Research Paper Volume 13, Issue 19 pp 22867—22882
Computational study of effective matrix metalloproteinase 9 (MMP9) targeting natural inhibitors
- 1 Department of Nephrology, The First Hospital of Jilin University, Changchun, China
- 2 Department of Breast Surgery, The First Hospital of Jilin University, Changchun, China
- 3 Department of Oncology, The First Hospital of Jilin University, Changchun, China
- 4 Clinical College, Jilin University, Changchun, China
- 5 Department of Hematology, The First Clinical Medical School of Lanzhou University, Lanzhou, Gansu, China
Received: June 11, 2021 Accepted: September 10, 2021 Published: October 4, 2021https://doi.org/10.18632/aging.203581
How to Cite
Copyright: © 2021 Liu et al. This is an open access article distributed under the terms of the Creative Commons Attribution License (CC BY 3.0), which permits unrestricted use, distribution, and reproduction in any medium, provided the original author and source are credited.
Object: The present study screened ideal lead natural compounds that could target and inhibit matrix metalloproteinase 9 (MMP9) protein from the ZINC database to develop drugs for clear cell renal cell carcinoma (CCRCC)-targeted treatment.
Methods: Discovery Studio 4.5 was used to compare and screen the ligands with the reference drug, solasodine, to identify ideal candidate compounds that could inhibit MMP9. The LibDock module was used to analyze compounds that could strongly bind to MMP9, and the top 20 compounds determined by the LibDock score were selected for further research. ADME and TOPKAT modules were used to choose the safe compounds from these 20 compounds. The selected compounds were analyzed using the CDOCKER module for molecular docking and feature mapping for pharmacophore prediction. The stability of these compound–MMP9 complexes was analyzed by molecular dynamic simulation. Cell counting kit-8, colony-forming, and scratch assays were used to analyze the anti-CCRCC effects of these ligands.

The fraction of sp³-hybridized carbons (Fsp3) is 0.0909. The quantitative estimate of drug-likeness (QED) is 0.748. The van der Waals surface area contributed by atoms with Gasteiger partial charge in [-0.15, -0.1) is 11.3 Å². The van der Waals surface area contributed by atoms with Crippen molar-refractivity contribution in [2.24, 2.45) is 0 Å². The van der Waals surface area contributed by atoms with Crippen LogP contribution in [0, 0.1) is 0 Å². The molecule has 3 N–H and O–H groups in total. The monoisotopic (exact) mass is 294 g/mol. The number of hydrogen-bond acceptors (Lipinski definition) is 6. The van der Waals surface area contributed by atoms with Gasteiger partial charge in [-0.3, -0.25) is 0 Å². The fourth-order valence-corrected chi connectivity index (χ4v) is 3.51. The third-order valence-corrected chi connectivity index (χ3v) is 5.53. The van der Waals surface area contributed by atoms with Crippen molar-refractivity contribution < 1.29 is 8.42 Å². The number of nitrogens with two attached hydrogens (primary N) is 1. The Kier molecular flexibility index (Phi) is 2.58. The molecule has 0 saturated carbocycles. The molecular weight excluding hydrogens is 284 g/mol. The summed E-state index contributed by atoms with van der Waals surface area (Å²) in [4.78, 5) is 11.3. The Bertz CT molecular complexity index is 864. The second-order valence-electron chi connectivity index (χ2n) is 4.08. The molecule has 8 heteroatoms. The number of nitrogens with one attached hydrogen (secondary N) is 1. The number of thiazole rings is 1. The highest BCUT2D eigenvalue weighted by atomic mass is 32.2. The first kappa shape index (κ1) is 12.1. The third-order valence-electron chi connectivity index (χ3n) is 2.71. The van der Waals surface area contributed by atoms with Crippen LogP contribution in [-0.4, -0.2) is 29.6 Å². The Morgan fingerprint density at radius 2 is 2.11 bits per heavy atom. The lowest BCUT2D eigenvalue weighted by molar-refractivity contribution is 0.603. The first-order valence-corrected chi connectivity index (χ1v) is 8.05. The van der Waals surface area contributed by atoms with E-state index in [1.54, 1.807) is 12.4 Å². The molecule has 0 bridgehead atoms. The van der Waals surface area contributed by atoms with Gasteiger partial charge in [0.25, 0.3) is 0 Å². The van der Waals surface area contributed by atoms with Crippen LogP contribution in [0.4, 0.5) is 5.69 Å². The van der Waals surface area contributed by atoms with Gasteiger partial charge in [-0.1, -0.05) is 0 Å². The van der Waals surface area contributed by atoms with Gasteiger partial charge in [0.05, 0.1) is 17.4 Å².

Results: Strong binding to MMP9 was exhibited by 6,762 ligands. Among the top 20 compounds, sappanol and sventenin exhibited nearly undefined blood–brain barrier level and lower aqueous solubility, carcinogenicity, and hepatotoxicity than the positive control drug, solasodine. Additionally, these compounds exhibited lower potential energies with MMP9, and the ligand–MMP9 complexes were stable in the natural environment. Furthermore, sappanol inhibited CCRCC cell migration and proliferation.
Conclusion: Sappanol and sventenin are safe and reliable compounds to target and inhibit MMP9. Sappanol can CCRCC cell migration and proliferation. These two compounds may give new thought to the targeted therapy for patients with CCRCC.
CCRCC: Clear cell renal cell carcinoma; MMPs: Matrix metalloproteinases; ECM: Extracellular matrix; CKD: Chronic kidney disease; ADME: Absorption distribution metabolic excretion; HB: Hydrogen bond; BBB level: Blood brain barrier level; CYP2D6: Cytochrome P450 2D6 inhibition; PPB level: Plasma protein binding properties level; DTP: Developmental toxicity potential; NTP: National Toxicology Program dataset.